Evening Review
You need to review your notes within 24 hours. I time this with my preading for the next day. This helps to consolidate the knowledge the best and is significantly more effective than reviewing a few days later [source needed].

Go through the information, make sure you understand it and if you don't, find it out. Try to keep your source material in one place. If the lecture notes are adequate, then use them and cross out unnecessary information. If they useless (a common event) then make a mind-map. If you think you have enough time to rote learn medicine, then prepare to give up something else. Your brain will always remember visuals over text and relationships over random statements [source needed].



Weekend Review
At this point, you have review the information THREE times. This is your chance to truly learn the subject AKA study. It can be Saturday morning, Sunday night or a random free day in the week but you need to review on a regular basis to keep up. You should be relatively familiar with the subject matter so you'll be rushing through your notes to get outside.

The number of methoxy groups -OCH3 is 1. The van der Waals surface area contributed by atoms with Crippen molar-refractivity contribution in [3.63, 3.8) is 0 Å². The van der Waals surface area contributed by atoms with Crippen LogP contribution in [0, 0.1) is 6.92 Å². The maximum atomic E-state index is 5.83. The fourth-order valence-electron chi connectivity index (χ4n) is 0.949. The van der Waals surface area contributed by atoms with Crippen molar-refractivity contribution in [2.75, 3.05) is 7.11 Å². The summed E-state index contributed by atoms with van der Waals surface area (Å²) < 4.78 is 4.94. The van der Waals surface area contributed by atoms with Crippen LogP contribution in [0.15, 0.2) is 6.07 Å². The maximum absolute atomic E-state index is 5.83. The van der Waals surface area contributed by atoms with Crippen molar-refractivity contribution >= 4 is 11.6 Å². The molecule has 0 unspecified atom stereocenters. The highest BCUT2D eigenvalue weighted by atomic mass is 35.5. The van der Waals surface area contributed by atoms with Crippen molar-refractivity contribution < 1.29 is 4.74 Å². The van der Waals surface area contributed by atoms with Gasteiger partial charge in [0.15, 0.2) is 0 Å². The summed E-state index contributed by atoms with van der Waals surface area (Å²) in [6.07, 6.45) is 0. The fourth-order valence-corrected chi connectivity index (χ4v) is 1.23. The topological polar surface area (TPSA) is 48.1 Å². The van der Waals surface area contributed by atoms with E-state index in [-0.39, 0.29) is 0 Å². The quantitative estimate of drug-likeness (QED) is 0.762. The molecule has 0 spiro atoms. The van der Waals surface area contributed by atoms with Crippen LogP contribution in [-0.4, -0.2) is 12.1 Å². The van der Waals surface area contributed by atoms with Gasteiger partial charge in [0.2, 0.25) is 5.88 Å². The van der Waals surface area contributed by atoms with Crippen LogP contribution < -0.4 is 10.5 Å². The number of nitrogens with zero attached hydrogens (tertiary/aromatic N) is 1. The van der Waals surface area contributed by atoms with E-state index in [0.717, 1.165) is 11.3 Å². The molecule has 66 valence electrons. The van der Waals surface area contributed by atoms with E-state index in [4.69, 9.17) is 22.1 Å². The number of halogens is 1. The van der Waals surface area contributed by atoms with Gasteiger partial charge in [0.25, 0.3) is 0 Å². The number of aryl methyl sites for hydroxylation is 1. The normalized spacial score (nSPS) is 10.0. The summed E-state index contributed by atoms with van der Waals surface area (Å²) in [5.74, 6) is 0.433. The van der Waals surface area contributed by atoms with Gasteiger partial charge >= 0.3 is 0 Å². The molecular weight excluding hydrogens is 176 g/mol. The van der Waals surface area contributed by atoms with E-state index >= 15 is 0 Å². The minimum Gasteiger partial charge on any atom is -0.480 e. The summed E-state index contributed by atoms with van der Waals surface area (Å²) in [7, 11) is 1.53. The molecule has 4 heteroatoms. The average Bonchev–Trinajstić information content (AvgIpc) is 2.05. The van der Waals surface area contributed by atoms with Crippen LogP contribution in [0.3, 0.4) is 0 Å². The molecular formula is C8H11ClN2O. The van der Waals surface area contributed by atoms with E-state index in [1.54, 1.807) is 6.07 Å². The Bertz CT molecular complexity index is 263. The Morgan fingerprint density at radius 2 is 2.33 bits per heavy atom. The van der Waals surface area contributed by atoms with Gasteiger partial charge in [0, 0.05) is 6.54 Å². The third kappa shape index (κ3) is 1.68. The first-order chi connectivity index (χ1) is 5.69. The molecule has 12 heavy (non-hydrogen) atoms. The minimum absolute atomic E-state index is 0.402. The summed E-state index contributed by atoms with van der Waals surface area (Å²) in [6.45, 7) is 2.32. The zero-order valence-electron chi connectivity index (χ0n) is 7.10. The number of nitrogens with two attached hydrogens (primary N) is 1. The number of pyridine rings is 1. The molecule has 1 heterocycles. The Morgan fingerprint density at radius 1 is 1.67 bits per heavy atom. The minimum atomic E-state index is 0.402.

How I Study
Rote memorisation is the toolbox of the traditional medical student. And it is very useful when you need to learn something and nothing else will do. However, I find that this method prevents you applying knowledge. You learn a list or a block of text and have no idea what it means, just the ability to repeat it if asked for definition.

Subsequently, I use very little writing after my initial note taking step in lectures. I know most of my fellow medical students like to re-write lecture notes, but I don't have time. I want to watch netflix and go out with my housemates, not keeping rewriting text hoping it will go in.

I will imagine that a fellow student is in front of me and I will talk them through the lecture as if I am teaching. The aim is to teach from memory and also talk in a way that shows I clearly understand it. This significantly helps my comprehension and ability to apply knowledge at a future date.

Talking to yourself can be weird but if you can't explain it with the notes in front of you, what luck do you have in the exam.



Month Review
A month is my preferred time, but this flexible for you. A fortnight or six weeks might be enough. This schedule forces you to review you knowledge and drag it up from the dregs of your memory. This is the final step to help transition it from short-term to long-term memory. At this point you have now reviewed the content FIVE times. You will have a good assessment of your strengths and weakness. Lectures that are not easy to recall can become focus points in your revision while you can ignore content that you are comfortable with.